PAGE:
How Does Trello Work? A Popular Online Tool For (Agile) Projects And Teams
Trello is a popular and inexpensive online tool for organizing projects or making teamwork easier. An online Kanban board can also be created using Trello, which is often used by agile teams. In this article, you can read exactly how Trello works, how you can work with the tool quickly and for whom and when it is worthwhile.
What Is Trello
Trello is a web-based project management solution with which you can manage, prioritize and control tasks alone or in a team. The tool was first published by Atlassian in 2011 and is used by millions of users today. The basis for all activities is the board, on which you can work with lists and cards. Use is free of charge in the basic version. If you need additional functions, such as a different calendar function, Trello is chargeable and is available from around 740 per month per user.
How Is The Board Set Up In Trello?
The principle of Trello is similar to that of a Kanban board but is implemented purely online. As with Kanban, visualization also plays a decisive role at Trello. The cards on a board each visualize a task and ensure that the entire workflow of a project is visible to all team members at all times.
Therefore, all team members can use the same board in Trello and achieve project progress quickly and efficiently regardless of location. This is how Trello works.
However, before you start using Trello, you should first familiarize yourself with the individual components of the platform. The system is divided into:
- The Board: Create a commission for each project and give it a proper name. On the Trello board, you can collect ideas, manage your tasks, mark what has been done and assign a to-do to the person responsible.
- Lists: You can create lists within the board. An infinite number; However, it is advisable to limit yourself to a maximum of four to six to keep an overview. The lists are representative of the individual project sections, for example:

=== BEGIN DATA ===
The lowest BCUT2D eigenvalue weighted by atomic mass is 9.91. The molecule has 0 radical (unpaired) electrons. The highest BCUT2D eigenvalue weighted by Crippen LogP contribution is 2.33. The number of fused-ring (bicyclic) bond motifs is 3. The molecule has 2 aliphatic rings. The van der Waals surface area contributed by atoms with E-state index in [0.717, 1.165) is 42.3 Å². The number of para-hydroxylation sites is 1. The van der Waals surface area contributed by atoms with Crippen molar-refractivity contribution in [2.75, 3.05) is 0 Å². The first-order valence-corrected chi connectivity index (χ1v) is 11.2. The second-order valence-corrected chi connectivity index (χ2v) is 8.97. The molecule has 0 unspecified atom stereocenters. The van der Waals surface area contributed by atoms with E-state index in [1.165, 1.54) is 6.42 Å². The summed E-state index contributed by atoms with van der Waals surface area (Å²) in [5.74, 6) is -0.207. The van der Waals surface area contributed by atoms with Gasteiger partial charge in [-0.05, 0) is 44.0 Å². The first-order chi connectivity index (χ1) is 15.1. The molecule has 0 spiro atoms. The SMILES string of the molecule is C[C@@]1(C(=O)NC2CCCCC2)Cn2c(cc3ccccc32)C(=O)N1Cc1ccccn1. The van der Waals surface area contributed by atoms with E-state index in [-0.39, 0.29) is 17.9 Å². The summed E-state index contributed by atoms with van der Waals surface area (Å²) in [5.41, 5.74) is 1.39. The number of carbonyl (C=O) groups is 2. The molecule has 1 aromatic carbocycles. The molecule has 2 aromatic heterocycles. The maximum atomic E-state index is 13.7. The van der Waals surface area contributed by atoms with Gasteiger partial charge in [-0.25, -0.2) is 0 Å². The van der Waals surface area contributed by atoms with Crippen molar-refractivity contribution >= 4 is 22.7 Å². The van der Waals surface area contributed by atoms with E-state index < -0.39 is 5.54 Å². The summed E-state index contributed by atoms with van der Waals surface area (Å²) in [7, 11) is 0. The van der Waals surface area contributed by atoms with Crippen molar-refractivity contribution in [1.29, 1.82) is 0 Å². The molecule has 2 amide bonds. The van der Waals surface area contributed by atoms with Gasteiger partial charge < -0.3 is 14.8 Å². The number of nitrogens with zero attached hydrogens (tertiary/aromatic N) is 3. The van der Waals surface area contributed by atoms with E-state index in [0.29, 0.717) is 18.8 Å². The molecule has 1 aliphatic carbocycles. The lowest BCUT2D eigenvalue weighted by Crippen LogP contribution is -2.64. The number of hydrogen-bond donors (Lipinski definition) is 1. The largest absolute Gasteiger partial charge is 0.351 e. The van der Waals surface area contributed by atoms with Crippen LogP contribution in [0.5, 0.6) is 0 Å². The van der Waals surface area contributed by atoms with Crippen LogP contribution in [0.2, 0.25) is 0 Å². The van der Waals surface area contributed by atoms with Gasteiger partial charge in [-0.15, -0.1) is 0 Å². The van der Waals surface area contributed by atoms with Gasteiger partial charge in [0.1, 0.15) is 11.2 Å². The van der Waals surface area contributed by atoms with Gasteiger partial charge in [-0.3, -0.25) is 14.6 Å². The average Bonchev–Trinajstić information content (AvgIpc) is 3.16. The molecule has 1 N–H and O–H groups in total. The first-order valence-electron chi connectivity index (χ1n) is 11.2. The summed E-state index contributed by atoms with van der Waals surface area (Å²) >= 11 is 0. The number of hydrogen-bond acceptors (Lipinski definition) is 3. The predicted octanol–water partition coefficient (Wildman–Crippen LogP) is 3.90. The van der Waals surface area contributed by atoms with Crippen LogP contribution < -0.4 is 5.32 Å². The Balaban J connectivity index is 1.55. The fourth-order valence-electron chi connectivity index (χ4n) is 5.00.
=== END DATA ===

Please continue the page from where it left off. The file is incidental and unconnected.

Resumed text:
- To-Dos (tasks to be done)
- Doing (work in progress)
- Done (completed tasks)
- Cards: One level below are the cards on the board. Each list contains several cards. Each card has a job or an idea. You can set deadlines on the cards and link attachments required for the functions. You can also split the to-do notes on the card into any number of individual steps and tick off completed sub-steps. This also gives you a practical checklist for your tasks.
Organize Projects With Trello In Five Steps
How do you organize your projects with Trello? If your team is using this online service for the first time, there are five steps you should take.
- Create Board: Create a Trello board for the current project.
- Add Lists: Divide your project into meaningful project steps and create a list for each of them. For example, if you are using Trello for content marketing, the lists could be “Ideas”, “In Progress”, “In Proofing”, and “Published”. You can use the lists to show the current production status of the content to be created.
- Adding Cards: What has to be done within a list? Break down into individual to-dos and make cards for these. For example, the following cards could be found on the “In progress” list: “Research”, “Create text structure”, “Write text”, “Fine-tune”, and “Add pictures”.